Hoi An is unquestionably one of the true bucket-list sights of Vietnam. Far from the heady fray of cities like Ho Chi Minh and Hanoi, the town oozes French colonial charm and the ancient traditions of both Chinese and Japanese settlers. It’s also got a fine beachfront of shimmering white sand, famous tailors and it’s very own cuisine. No wonder we head this way on our Vietnam Explorer itinerary!
Get a suit tailor-made
Alright, so while we know that most backpackers hitting Nam’ will be donning the usual Chang vests or Saigon Beer onesies, Hoi An offers the opportunity for something just a little more refined: a tailored suit. Yes sir, thanks to the town’s long history as a thriving trading port where silk and fabric tailors from Japan, China and the Far East came to barter for wares, this pretty little spot midway up the Vietnamese coast is prime for nailing that Sunday best. Don’t fall for the taxi scams (when motor-rickshaw drivers will deposit you at a friend’s tailors for a cut of the price) and be sure to head away from the heart of the old town to keep the costs down. Then it’s just a matter of picking a fabric and looking suave!
Hit An Bang Beach
Stretching southwards from the busier sands of Da Nang’s China Beach, Hoi An’s broadside on the South China Sea is a truly beautiful thing to behold. It comes backed by swaying coconut palms where hammocks and beer bars hide between the canopies, peppered with bamboo deck-chairs and set to the sounds of the ocean rollers that lap against the shoreline in rhythmic sloshes. Body boarding is popular, and so is just sipping a cracked coconut courtesy of the local salespeople (be sure to haggle them down!). The roads leading from the center to the beach are also pleasant, and a great excuse to break away from the city on two wheels!
Taste cao lầu
A bowl that fuses the flavours of China and Japan and Vietnam in one medley of mouth-watering broth, cao lầu is pretty much only available in Hoi An. Legend has it that the famous dish is made with the uber-fresh waters of a local well, while a single Vietnamese family hold monopoly over the unique noodles used in the cooking process – of course, the recipe is totally secret. There’s no denying that the taste is top-notch; mixing green mint and salty stock, sliced, slow-cooked pork and beansprouts. The best cao lầu spot in the city is a hotly debated topic too, while – as usual – we think the finest are on the street stalls, found clustering around the Japanese Bridge decorated in dim lanterns after dark.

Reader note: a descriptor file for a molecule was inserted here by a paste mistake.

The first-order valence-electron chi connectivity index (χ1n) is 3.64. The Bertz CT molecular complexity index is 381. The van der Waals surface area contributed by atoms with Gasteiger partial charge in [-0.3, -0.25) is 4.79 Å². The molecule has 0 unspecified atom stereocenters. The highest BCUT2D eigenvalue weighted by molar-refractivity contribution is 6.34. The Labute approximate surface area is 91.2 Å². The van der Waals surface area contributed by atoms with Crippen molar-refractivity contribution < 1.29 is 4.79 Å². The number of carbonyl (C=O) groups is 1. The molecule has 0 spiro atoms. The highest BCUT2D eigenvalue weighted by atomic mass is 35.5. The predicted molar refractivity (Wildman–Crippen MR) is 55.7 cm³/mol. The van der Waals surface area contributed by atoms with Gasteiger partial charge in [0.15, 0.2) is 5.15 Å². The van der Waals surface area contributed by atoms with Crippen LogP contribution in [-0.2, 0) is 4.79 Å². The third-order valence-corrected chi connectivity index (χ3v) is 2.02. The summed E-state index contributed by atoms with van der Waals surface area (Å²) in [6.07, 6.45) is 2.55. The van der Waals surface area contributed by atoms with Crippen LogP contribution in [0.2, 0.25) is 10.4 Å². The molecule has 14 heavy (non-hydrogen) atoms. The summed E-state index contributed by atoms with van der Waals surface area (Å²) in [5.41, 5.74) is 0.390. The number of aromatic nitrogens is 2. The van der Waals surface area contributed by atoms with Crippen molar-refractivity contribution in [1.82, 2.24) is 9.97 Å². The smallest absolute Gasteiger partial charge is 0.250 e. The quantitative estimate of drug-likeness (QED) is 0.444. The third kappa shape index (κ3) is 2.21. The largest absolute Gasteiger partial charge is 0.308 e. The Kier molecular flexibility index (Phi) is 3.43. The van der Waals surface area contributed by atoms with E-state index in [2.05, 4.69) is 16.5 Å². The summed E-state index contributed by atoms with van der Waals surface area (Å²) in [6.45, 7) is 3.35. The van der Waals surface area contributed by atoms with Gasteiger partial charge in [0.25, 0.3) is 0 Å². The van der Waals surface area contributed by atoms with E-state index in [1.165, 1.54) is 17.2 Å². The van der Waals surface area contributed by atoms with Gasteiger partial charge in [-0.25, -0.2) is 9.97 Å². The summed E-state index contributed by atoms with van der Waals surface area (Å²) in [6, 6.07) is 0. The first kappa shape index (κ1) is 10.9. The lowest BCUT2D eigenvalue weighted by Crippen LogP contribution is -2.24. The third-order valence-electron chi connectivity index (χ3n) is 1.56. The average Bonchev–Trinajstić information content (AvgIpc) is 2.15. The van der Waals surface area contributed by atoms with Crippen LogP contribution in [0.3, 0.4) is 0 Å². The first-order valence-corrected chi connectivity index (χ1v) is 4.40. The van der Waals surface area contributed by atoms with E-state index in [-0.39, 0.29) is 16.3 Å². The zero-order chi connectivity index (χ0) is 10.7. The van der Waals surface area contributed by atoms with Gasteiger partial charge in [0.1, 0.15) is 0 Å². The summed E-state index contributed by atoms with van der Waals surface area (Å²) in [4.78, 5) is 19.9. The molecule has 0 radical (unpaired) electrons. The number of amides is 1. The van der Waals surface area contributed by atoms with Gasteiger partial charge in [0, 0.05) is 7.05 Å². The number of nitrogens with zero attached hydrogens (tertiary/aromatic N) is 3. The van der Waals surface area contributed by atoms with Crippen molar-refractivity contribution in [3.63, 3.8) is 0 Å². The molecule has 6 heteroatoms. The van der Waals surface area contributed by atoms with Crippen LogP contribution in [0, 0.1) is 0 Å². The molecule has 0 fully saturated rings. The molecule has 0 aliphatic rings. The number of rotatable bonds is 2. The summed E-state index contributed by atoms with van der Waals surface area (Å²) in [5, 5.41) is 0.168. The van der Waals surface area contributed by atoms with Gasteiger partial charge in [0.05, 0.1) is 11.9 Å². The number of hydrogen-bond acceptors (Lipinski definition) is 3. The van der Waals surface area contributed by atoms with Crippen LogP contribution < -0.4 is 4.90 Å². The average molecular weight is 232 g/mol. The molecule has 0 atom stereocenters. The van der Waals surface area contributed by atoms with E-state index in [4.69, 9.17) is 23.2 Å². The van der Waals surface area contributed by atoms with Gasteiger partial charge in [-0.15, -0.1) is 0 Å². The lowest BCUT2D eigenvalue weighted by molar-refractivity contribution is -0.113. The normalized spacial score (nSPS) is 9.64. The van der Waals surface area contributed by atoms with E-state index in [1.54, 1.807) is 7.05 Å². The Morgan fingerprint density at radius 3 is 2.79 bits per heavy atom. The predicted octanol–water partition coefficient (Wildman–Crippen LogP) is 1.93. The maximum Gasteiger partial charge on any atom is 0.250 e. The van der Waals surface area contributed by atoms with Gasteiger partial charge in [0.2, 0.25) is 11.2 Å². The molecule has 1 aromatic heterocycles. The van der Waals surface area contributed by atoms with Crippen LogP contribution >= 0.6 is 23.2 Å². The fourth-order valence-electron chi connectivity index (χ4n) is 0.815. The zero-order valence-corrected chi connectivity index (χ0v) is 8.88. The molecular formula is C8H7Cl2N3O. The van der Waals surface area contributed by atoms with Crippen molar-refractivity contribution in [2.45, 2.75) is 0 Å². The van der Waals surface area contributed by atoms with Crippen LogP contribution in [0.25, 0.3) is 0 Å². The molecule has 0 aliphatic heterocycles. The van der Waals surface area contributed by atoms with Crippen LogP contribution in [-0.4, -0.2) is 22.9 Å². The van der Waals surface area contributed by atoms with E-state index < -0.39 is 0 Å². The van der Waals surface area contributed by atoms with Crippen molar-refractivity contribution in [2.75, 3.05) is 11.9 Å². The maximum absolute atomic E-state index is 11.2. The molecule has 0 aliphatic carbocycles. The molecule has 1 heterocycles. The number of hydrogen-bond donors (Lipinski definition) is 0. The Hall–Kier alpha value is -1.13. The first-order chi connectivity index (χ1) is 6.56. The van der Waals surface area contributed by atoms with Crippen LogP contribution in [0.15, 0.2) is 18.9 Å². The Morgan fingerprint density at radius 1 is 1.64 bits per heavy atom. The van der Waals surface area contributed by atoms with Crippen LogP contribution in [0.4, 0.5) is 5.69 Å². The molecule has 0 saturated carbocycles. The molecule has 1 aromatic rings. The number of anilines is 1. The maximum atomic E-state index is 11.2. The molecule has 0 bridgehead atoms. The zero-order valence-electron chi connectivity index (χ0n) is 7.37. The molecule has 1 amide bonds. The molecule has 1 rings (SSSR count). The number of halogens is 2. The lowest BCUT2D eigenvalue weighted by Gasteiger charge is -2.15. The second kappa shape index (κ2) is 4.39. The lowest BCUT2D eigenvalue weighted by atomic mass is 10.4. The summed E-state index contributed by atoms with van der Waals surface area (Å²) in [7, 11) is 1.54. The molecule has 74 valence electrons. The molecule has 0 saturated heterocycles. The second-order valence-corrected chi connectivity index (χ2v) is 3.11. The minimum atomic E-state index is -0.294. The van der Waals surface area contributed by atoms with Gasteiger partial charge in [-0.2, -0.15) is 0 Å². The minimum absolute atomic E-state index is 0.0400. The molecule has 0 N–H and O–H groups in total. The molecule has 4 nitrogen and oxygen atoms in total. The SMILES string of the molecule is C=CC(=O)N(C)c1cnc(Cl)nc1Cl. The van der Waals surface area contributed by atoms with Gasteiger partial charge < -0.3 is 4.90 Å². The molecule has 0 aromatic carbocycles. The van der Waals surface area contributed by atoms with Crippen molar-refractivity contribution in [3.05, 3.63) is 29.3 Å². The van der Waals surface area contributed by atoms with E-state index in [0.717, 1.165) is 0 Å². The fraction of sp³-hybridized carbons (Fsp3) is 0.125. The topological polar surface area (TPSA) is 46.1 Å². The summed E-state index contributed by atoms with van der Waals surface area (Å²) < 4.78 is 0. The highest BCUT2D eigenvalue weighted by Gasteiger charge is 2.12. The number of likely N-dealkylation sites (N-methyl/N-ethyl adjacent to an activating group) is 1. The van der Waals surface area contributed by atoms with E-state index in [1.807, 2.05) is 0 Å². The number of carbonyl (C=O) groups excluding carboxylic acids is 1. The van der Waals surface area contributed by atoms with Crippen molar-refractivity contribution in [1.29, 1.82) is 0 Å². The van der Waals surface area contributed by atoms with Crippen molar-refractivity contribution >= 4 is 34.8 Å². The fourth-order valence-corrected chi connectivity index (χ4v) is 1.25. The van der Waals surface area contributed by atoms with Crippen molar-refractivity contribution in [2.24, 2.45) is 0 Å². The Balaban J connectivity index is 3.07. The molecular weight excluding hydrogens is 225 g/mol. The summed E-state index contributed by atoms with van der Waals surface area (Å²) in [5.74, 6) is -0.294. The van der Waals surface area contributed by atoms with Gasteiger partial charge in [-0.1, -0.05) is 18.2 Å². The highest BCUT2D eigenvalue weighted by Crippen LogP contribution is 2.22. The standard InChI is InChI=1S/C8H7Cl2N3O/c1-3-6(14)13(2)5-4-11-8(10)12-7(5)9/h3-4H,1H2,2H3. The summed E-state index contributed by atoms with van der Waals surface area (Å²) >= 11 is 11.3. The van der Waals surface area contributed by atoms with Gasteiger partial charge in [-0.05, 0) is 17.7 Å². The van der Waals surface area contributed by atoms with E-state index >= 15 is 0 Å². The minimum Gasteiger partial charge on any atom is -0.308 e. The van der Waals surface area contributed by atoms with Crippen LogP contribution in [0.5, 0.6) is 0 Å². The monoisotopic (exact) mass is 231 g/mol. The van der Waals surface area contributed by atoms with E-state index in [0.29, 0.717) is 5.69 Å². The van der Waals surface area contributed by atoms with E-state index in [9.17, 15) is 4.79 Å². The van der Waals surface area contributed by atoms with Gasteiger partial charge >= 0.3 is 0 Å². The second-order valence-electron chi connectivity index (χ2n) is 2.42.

Haggle your way through the night market
Lit by the dim red and yellow lights of the Chinese lanterns that swing in the riverside harbour of central Hoi An, the bustling night market of the city rises in a hubbub of haggling and noise after the day is done. It’s a carnivalesque affair, where row upon row and stack upon stack of trinkets and flags, lanterns and Buddha carvings (be careful about buying these – some say there are restrictions on people taking them home!) burst from the makeshift stalls. Many of the shopkeepers have become known for their raucous banter too. I’m not saying any names, but keep an eye out for the loquacious local at emporium number 33!
Rent a bike
For a welcome break from the purring petrol scooters that are the modus operandi of most all backpackers in Nam’, Hoi An simply can’t be beaten. Rarely has a town been quite as bike-friendly as this. Rental shops for the two-wheeled whizzers are everywhere, while prices for a whole day’s riding clock up to a pretty wallet-friendly $1 on average! To the north, the city gives way to flat-lying farmlands and rice paddies – the perfect place to explore. Expect to see galumphing water buffalos, pass rattling wagons piled high with hay, spot local fishermen in coracles and even the odd temple pagoda between the palm trees.
See the Ba Le Well
Remember that fabled well that’s supposed to feed every bubbling bowl of cao lầu noodle broth ever served in Hoi An? Yep? Well this is it! Granted it might not seem like the most jaw-dropping of must-sees, but you’d be surprised quite how many travelers insist on making a beeline to this out-of-the-way attraction. Today, the spot is curated by one Ba Lo Le; a zealous well-keeper who’s spent a lot of time (and money) restoring the watering hole. The locals are also keen to tell tales of the fairies that lurk in the shadowy depths, and there’s always someone ready to champion the flavour of its mineral-rich water.
Do the history – of course!
Last but certainly not least is Hoi An’s famous cultural and historical side – this is a UNESCO World Heritage Site after all! Be sure to delve into the tight-knit labyrinth of streets that forms the old town heart here, seeking out the low-rise bungalows left over from the centuries when Japanese and Chinese traders roamed the jetties. There is also a glorious array of French-style frontispieces lining the dockside (now inhabited by quirky vegetarian cafes and the like), while that arched Japanese Bridge and its elaborate gables and dragon motifs is a must!W
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